What’s in your lunch box?

For many of my years’ working as a training consultant lunches were the Achilles Heel in my otherwise carefully planned eating.  We were expected to eat with the participants and a buffet lunch was provided.  You know the sort of thing: some very unexciting sandwiches on pre-sliced bread, sausage rolls and other pastries, followed by a dessert of Pavlova or something similar.  If we were very lucky there might be some fresh fruit as an alternative dessert option.

My pleas for healthier lunches, fell on deaf ears – they tended to cost more and these were generally popular with participants, who didn’t have to face them every day.  Eventually, battling an ever expanding waistline, I rebelled and insisted that I be able to take my lunch apart from the group so that I could eat something I had brought from home.  I fully appreciate the pressures that workers are under, especially with jobs in short supply, to work through their lunch break.  Hopefully few people will be up against the expectation that they regularly eat the food provided for them.  You will see from my article Is eating meat only once a week really the answer? that I envisage lunch normally being a meat free meal and whilst this option is available even if you are buying ready made sandwiches, making your own lunch opens far more possibilities.

Taking a lunch to work at first seems like a lot of hassle, but on the basis that we all have three opportunities every day to take pleasure in eating, it is well worth the effort.  If you do have some discretion over how you use your lunch hour, I would also strongly recommend that you spend part of it taking a walk in the open air.  You will feel so much better for it.  The ideal lunch would also be very portable so that you need not stay indoors to eat it.  A flask of soup very often fits the bill and is as welcome to someone whose day is mainly spent travelling as to one trapped in an office.  From a practical standpoint, it soup can be made in a larger batch and frozen in daily portions.  Sometimes I make just the soup base, so that it takes up less space in the freezer, and then stock or other liquid is added to make up the soup when required.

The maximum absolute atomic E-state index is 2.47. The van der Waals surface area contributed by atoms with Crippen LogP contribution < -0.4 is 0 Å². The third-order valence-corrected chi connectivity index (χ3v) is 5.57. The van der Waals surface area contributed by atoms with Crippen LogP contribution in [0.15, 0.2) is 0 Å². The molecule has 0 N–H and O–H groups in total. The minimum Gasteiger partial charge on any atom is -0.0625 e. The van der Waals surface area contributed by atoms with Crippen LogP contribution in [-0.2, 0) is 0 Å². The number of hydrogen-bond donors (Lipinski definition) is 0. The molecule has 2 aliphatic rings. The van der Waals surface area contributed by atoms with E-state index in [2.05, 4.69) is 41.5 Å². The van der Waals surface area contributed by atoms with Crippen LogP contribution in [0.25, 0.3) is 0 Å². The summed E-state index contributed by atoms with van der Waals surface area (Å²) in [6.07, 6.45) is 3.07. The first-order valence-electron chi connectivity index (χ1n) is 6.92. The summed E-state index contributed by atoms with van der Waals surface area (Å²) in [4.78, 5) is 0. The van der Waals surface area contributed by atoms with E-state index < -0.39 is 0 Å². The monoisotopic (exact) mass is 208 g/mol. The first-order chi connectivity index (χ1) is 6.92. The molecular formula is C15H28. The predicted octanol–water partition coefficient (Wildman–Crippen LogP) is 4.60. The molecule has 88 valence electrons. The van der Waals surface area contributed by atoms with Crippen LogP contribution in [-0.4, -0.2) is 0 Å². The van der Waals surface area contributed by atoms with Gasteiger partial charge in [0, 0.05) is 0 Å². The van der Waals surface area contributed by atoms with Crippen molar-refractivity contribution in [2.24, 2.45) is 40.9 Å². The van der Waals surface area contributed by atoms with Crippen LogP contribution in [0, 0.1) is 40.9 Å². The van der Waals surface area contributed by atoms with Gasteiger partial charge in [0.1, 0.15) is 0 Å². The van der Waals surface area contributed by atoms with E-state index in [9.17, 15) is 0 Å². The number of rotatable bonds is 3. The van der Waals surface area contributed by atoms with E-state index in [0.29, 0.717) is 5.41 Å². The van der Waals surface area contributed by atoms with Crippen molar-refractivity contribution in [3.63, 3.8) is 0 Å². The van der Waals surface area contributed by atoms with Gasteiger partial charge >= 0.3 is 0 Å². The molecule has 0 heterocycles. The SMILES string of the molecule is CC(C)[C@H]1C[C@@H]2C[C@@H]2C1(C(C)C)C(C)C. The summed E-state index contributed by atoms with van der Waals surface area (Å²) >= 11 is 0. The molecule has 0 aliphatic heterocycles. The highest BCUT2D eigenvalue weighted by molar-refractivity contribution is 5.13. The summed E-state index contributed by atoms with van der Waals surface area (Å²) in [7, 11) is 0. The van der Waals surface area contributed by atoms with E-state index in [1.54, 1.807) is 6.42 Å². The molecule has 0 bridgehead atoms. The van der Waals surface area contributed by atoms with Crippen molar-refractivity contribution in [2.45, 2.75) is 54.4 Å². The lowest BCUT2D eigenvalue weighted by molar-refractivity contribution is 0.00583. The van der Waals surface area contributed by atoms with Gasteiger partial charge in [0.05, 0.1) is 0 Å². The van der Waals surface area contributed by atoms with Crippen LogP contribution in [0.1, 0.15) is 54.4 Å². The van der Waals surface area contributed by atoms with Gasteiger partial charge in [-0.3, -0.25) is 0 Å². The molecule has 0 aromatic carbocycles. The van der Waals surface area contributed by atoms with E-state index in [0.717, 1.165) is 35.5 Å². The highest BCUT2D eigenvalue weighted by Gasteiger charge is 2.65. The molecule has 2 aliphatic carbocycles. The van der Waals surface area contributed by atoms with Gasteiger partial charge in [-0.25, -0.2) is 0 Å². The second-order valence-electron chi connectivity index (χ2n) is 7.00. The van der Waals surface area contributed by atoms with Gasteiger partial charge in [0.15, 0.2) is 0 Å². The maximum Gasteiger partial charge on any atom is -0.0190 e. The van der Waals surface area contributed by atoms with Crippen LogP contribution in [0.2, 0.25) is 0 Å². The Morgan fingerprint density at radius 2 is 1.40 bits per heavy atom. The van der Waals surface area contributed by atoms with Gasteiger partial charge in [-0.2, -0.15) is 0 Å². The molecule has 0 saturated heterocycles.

The very mention of stock is enough to put many people off making their own soup, although it should become an automatic habit whenever you are left with meat bones.  For me, a good meat stock does enhance the flavour of soup, even those that are otherwise vegetable, but for strict vegetarians, or whenever you find yourself without a meat stock, you can use water or a vegetable stock which is faster to make.  What I would not recommend is using a stock cube – better to have an under flavoured soup that ruin it with artificial ingredients that seem to dominate everything they come into contact with.   For more notes of stock making, and why meat bones create the most complex flavour see here.

There are only really a few variations on soup making method and once you have learnt these you can adapt them to other flavours.  My Soup of the Month for January is Curried Parsnip, which will provide you with the basis for making soups with almost any root vegetable.  Because the parsnips themselves contain plenty of body it is not actually necessary to thicken the soup with anything else although a little flour does will enable you to add more stock without compromising the flavour.  More seasonal soup recipes will be found each month.

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